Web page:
It's right to call out Ivanka Trump's nepotism – but don't forget about the Red Princes of Labour

Keeping what is meant to be a democratic process 'in the family' is at odds with how the system is meant to work, undermining any notion that it is fair

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The Independent Online

Like a pair of Norfolk cousins, nepotism and politics have always had a close relationship. Ever since Caligula tried to make his horse a consul of Rome, politicians the world over have, for some reason, emulated the approach, appointing wives, favoured nephews, bastard children or friends to positions of power and great wealth, with varying degrees of success. In 1534 Pope Paul III made his 14-year-old grandson a cardinal. John F Kennedy made his brother Bobby Attorney General, saying it would be “good experience” for him before he became a practicing lawyer. Perhaps most scandalously, Bill Clinton once put his inexperienced wife in charge of a landmark healthcare bill that went disastrously wrong. What became of her, I’m not sure.

That it is so common, though, does not mean that it doesn’t cause resentment. There can be little doubt that the incestuous element of modern politics has contributed to the political elite losing touch, whilst fostering desire from below for change. Keeping what is meant to be a democratic process “in the family” is at odds with how the system is meant to work, undermining any notion that it is fair.

Nothing embodies the charge of populism, or degagisme as Peter Wilby called it in the New Statesman, than the contempt felt by the many towards the nepotism of the few.

This makes it all the more deflating that Donald Trump, Drainer of Swamps, Destroyer of Worlds, has proven to be just as keen to engage in it as any other politician. This week, German Foreign Minister Sigmar Gabriel pulled no punches when criticising the role President Trump’s daughter Ivanka has carved out for herself in the administration, suggesting such a practice would be “unimaginable” in his government. It is no secret in Washington that the real power behind the throne lies with Ivanka and her husband, Jared Kushner, as Steve Bannon discovered to his cost in the aftermath of Trump’s victory.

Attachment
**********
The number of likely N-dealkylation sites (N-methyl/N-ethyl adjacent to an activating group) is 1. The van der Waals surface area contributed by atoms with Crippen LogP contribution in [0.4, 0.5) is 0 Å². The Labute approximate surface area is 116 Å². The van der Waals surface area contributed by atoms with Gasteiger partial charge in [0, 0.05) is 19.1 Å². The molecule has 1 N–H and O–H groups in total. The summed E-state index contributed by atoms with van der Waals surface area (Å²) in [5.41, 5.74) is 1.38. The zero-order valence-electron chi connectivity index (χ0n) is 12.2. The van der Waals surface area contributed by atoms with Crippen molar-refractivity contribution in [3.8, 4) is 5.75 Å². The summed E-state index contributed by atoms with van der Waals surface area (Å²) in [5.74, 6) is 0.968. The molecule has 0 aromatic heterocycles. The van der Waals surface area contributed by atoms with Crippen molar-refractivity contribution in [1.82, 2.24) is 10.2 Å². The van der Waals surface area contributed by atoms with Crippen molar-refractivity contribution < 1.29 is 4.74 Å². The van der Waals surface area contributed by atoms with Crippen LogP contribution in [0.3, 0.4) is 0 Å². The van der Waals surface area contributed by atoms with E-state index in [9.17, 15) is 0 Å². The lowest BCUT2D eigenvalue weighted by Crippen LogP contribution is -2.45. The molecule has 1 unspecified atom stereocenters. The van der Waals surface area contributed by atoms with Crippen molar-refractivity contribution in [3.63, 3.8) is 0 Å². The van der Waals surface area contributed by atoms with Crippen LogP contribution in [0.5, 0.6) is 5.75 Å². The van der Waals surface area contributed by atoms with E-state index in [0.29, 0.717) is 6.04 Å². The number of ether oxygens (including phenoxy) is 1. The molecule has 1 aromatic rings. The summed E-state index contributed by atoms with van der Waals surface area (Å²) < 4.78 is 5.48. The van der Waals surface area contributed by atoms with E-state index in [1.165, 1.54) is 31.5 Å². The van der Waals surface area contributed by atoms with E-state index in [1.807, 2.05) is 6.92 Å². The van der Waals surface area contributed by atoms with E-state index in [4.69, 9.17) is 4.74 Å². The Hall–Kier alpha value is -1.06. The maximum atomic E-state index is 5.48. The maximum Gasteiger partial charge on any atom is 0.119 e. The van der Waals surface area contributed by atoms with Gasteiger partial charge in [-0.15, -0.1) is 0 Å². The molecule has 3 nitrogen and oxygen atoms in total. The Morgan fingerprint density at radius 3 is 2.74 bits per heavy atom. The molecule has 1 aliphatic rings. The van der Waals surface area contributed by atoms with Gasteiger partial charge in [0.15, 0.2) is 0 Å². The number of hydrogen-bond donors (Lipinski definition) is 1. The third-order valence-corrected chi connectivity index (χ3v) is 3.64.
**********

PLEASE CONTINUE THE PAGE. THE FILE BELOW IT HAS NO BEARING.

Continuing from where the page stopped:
It’s easy to look to Trump and mock, decry, and scorn. He’s an obvious target. One hears significantly less about the rise of Justin Trudeau, say, because, by and large, his politics are palatable. Grace Mugabe, wife of Robert, will almost certainly become leader in Zimbabwe when her husband dies. Yet we ignore this cycle of corruption because, honestly, we aren’t interested in upsetting the applecart.

The United Kingdom is, if anything, a far worse example of nepotism and political patronage sowing seeds of discontent than the US. Brexit was a mammoth cry against corruption, both at home and in the EU. The coming election shows no sign of addressing that.

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The refrain that politicians in this country are almost indistinguishable from each other is one of the oldest. History is littered with the names of political dynasties, from Pitt to Churchill. The phrase “Bob’s your uncle” comes from Prime Minister Robert Cecil’s appointment of his nephew Arthur Balfour as Secretary for Ireland in 1887. More recently, Hillary Benn followed his father into the House of Commons, though Tony based his political career on fighting entitlement. Stephen Kinnock is still and MP, whilst Jack Straw and Lord Prescott’s boys have both tried to emulate their fathers. There was even talk of Jeremy Corbyn’s son being given a safe seat. That this elevation of the “Red Princes”, as they are known, happens in the Labour Party is but another nail in the coffin of their credibility.

The party system in Britain also helps cement ties. Where there are not enough family members, it ensures, by and large, that the “right sort” rise to the top. It makes this election troubling: it is wrong to suggest that the people will decide the makeup of parliament, as party machines have already selected candidates to stand in constituencies they are certain to win. Theresa May’s majority will be more of a pre-ordained closed shop than any parliamentary majority in decades; ironic, as the reason given for calling the election was to secure a mandate for Brexit, a revolt against elitism.

Whatever our political persuasion, we should all be left aghast by the brazenness of Donald Trump’s appointments. Ivanka Trump’s confirmation as a special advisor beggars belief, but in Britain, familial and party political patronage has allowed the system to rot for far longer. It’s in everyone’s interests to see it stopped. 

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